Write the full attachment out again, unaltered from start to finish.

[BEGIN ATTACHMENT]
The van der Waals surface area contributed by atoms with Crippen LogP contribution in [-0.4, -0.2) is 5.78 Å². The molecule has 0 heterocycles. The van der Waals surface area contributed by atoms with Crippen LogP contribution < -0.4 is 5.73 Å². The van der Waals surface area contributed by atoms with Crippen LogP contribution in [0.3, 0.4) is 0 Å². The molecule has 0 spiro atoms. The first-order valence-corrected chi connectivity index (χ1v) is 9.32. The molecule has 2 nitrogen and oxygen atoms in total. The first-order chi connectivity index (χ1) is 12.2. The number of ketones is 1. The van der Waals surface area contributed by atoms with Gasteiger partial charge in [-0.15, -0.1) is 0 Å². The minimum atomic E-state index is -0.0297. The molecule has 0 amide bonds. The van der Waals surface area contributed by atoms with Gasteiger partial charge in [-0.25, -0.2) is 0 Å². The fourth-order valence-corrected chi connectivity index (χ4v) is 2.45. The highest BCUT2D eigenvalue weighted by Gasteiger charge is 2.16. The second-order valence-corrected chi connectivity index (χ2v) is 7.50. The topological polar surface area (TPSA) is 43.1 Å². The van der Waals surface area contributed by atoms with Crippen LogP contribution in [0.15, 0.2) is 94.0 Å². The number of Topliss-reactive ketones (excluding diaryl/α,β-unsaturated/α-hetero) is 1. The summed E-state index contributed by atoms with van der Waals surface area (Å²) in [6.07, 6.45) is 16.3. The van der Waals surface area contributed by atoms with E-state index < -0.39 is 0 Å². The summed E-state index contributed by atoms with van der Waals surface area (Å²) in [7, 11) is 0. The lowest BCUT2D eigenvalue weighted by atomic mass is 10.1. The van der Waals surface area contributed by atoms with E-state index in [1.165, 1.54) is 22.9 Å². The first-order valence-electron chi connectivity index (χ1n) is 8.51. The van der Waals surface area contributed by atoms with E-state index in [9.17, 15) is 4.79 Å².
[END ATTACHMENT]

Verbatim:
The van der Waals surface area contributed by atoms with Crippen LogP contribution in [-0.4, -0.2) is 5.78 Å². The molecule has 0 heterocycles. The van der Waals surface area contributed by atoms with Crippen LogP contribution < -0.4 is 5.73 Å². The van der Waals surface area contributed by atoms with Crippen LogP contribution in [0.3, 0.4) is 0 Å². The molecule has 0 spiro atoms. The first-order valence-corrected chi connectivity index (χ1v) is 9.32. The molecule has 2 nitrogen and oxygen atoms in total. The first-order chi connectivity index (χ1) is 12.2. The number of ketones is 1. The van der Waals surface area contributed by atoms with Gasteiger partial charge in [-0.15, -0.1) is 0 Å². The minimum atomic E-state index is -0.0297. The molecule has 0 amide bonds. The van der Waals surface area contributed by atoms with Gasteiger partial charge in [-0.25, -0.2) is 0 Å². The fourth-order valence-corrected chi connectivity index (χ4v) is 2.45. The highest BCUT2D eigenvalue weighted by Gasteiger charge is 2.16. The second-order valence-corrected chi connectivity index (χ2v) is 7.50. The topological polar surface area (TPSA) is 43.1 Å². The van der Waals surface area contributed by atoms with Crippen LogP contribution in [0.15, 0.2) is 94.0 Å². The number of Topliss-reactive ketones (excluding diaryl/α,β-unsaturated/α-hetero) is 1. The summed E-state index contributed by atoms with van der Waals surface area (Å²) in [6.07, 6.45) is 16.3. The van der Waals surface area contributed by atoms with E-state index < -0.39 is 0 Å². The summed E-state index contributed by atoms with van der Waals surface area (Å²) in [7, 11) is 0. The lowest BCUT2D eigenvalue weighted by atomic mass is 10.1. The van der Waals surface area contributed by atoms with E-state index in [1.165, 1.54) is 22.9 Å². The first-order valence-electron chi connectivity index (χ1n) is 8.51. The van der Waals surface area contributed by atoms with E-state index in [9.17, 15) is 4.79 Å².